DNS security is often overlooked when it comes to cybersecurity strategy, with most companies inadequately prepared to defend against DNS attacks.
Dimensional Research surveyed over 1,000 security and IT professionals worldwide and found that 86 percent of DNS solutions failed to first alert teams of an occurring DNS attack, and nearly one-third of professionals doubted their company could defend against the next DNS attack.
The results come in advance of the one-year anniversary of the DDoS attack on DNS provider Dyn last October, which knocked dozens of major sites offline including Netflix, Airbnb, Amazon, CNN, New York Times, Twitter and more. The widespread impact of the attack shed light on a startling reality – that many companies have inadequate defences when it comes to DNS security. Despite this wake-up call, only 11 percent of companies have dedicated security teams managing DNS, showing DNS is still not as high of a priority as it should be.
“Our research reveals a gap in the market – while we found that DNS security is one of IT and security professionals’ top three concerns, the vast majority of companies are ill-equipped to defend against DNS attacks,” said David Gehringer, principal at Dimensional Research. “This is exacerbated by the fact that companies are extremely reactionary when it comes to DNS security, only prioritising DNS defence once they have been attacked. Unless today’s organisations begin moving to a proactive approach, DDoS attacks such as the one on DNS provider Dyn will become more pervasive.”
DNS attacks extremely effective: Three out of 10 companies have already been victims of DNS attacks. Of those, 93 percent have suffered downtime as a result of their most recent DNS attack. 40 percent were down for an hour or more, substantially impacting their business.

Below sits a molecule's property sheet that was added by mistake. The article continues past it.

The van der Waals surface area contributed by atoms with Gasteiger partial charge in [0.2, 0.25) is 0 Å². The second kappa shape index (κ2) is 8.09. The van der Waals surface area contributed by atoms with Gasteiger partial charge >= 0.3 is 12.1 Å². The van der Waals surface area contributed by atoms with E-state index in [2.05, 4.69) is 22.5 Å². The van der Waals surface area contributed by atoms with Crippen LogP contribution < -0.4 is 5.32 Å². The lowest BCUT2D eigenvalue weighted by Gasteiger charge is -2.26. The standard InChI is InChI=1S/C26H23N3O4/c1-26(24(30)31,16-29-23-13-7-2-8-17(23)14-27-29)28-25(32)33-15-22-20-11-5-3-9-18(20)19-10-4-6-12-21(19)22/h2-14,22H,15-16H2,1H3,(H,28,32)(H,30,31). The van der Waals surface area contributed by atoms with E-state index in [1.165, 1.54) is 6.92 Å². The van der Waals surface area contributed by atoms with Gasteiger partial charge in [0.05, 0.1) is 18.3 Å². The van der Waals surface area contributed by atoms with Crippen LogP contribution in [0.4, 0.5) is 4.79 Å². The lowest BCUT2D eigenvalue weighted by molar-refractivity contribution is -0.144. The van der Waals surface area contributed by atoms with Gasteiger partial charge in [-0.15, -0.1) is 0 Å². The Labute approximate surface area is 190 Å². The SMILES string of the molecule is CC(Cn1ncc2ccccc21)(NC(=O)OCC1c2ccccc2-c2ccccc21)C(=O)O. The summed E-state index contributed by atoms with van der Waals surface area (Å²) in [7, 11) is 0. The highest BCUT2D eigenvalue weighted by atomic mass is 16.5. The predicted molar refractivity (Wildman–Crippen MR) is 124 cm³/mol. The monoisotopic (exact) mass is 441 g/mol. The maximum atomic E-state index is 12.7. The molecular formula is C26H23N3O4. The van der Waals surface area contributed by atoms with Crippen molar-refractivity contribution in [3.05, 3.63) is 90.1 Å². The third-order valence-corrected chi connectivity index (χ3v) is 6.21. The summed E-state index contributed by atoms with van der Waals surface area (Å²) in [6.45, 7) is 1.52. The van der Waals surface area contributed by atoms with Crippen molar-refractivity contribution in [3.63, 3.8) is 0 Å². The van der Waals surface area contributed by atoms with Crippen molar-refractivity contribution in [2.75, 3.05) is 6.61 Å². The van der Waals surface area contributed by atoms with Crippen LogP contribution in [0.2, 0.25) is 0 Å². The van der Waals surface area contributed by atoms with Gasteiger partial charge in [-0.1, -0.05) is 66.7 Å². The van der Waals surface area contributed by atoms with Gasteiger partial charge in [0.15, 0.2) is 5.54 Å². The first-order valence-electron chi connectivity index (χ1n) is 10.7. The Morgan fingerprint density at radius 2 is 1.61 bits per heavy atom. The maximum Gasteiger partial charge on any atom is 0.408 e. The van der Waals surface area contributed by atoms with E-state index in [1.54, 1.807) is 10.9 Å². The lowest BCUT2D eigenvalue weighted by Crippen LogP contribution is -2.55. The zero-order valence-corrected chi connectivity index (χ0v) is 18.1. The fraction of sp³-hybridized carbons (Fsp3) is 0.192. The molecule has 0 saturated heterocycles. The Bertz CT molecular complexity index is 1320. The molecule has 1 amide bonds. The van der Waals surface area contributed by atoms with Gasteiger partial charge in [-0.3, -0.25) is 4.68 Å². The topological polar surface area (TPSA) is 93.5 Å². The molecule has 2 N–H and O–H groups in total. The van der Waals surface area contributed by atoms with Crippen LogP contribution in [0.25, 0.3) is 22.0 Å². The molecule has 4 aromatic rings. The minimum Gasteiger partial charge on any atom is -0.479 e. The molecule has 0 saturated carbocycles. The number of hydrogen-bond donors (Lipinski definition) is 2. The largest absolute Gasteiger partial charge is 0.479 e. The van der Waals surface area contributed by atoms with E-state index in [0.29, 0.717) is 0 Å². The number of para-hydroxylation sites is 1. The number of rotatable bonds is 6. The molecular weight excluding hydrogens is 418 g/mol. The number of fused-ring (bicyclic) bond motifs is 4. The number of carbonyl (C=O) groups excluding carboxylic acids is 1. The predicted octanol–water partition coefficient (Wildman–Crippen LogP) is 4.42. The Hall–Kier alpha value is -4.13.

Companies slow to notice DNS attacks: Despite 71 percent of companies claiming they have real-time monitoring for DNS attacks, 86 percent of solutions failed to be the first in notifying teams that a DNS attack was occurring. Moreover, 20 percent of companies were first alerted to DNS attacks by customer complaints, meaning it had already impacted their business, reputation and customer satisfaction.
Most companies vulnerable to DNS attacks: Only 37 percent of companies were able to defend against all types of DNS attacks (hijacking, exploits, cache poisoning, protocol anomalies, reflection, NXDomain, amplification), meaning that the majority (63 percent) are essentially gambling that the next DNS attack is one they can repel.
Reactive rather than proactive: Before an attack, 74 percent of companies focus on anti-virus monitoring as their top security focus; however, after an attack, DNS security moves to the number one position with 70 percent claiming it is the most important security focus. This demonstrates a reactionary approach and that DNS is not a priority until a company has been attacked and suffered a tangible business loss.
DNS has direct impact on the bottom line: 24 percent of companies lost $100,000 or more from their last DNS attack, significantly impacting their bottom line. 54 percent lost $50,000 or more. As the numbers show, once websites are rendered inaccessible, all digital business and revenue comes to a grinding halt, while internal resources are redirected to resolving the attack rather than driving the business.
“Most organisations regard DNS as simply plumbing rather than critical infrastructure that requires active defence,” said Cricket Liu, chief DNS architect at Infoblox. “Unfortunately, this survey confirms that, even on the anniversary of the enormous DDoS attack against Dyn—a dramatic object lesson in the effects of attacks on DNS infrastructure—most companies still neglect DNS security. Our approach to cybersecurity needs a fundamental shift: If we don’t start giving DNS security the attention it deserves, DNS will remain one of our most vulnerable Internet systems, and we’ll continue to see events like last year’s attack.”